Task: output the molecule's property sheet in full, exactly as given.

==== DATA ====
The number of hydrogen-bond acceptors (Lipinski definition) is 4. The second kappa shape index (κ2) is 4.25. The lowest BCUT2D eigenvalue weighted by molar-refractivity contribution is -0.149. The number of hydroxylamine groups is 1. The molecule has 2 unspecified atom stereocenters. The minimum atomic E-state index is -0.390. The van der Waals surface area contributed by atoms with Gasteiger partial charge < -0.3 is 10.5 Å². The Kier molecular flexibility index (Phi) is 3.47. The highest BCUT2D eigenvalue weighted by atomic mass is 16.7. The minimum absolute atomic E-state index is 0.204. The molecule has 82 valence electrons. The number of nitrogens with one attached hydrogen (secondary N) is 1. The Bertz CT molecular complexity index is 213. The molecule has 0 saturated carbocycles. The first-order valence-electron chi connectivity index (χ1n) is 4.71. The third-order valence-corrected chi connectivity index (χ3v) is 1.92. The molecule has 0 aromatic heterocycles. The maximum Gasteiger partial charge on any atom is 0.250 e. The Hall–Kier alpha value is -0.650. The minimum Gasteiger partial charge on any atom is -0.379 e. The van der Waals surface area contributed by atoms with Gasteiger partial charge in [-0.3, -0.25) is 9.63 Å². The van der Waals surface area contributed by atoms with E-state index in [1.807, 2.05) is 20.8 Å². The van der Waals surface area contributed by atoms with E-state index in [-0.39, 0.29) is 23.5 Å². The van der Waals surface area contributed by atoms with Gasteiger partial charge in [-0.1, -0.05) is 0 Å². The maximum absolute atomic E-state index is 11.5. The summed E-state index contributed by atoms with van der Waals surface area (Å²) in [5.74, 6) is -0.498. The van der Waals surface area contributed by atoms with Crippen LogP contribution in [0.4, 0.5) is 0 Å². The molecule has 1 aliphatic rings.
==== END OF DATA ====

The number of hydrogen-bond acceptors (Lipinski definition) is 4. The second kappa shape index (κ2) is 4.25. The lowest BCUT2D eigenvalue weighted by molar-refractivity contribution is -0.149. The number of hydroxylamine groups is 1. The molecule has 2 unspecified atom stereocenters. The minimum atomic E-state index is -0.390. The van der Waals surface area contributed by atoms with Gasteiger partial charge < -0.3 is 10.5 Å². The Kier molecular flexibility index (Phi) is 3.47. The highest BCUT2D eigenvalue weighted by atomic mass is 16.7. The minimum absolute atomic E-state index is 0.204. The molecule has 82 valence electrons. The number of nitrogens with one attached hydrogen (secondary N) is 1. The Bertz CT molecular complexity index is 213. The molecule has 0 saturated carbocycles. The first-order valence-electron chi connectivity index (χ1n) is 4.71. The third-order valence-corrected chi connectivity index (χ3v) is 1.92. The molecule has 0 aromatic heterocycles. The maximum Gasteiger partial charge on any atom is 0.250 e. The Hall–Kier alpha value is -0.650. The minimum Gasteiger partial charge on any atom is -0.379 e. The van der Waals surface area contributed by atoms with Gasteiger partial charge in [-0.3, -0.25) is 9.63 Å². The van der Waals surface area contributed by atoms with E-state index in [1.807, 2.05) is 20.8 Å². The van der Waals surface area contributed by atoms with E-state index in [-0.39, 0.29) is 23.5 Å². The van der Waals surface area contributed by atoms with Gasteiger partial charge in [-0.1, -0.05) is 0 Å². The maximum absolute atomic E-state index is 11.5. The summed E-state index contributed by atoms with van der Waals surface area (Å²) in [5.74, 6) is -0.498. The van der Waals surface area contributed by atoms with Crippen LogP contribution in [0.4, 0.5) is 0 Å². The molecule has 1 aliphatic rings.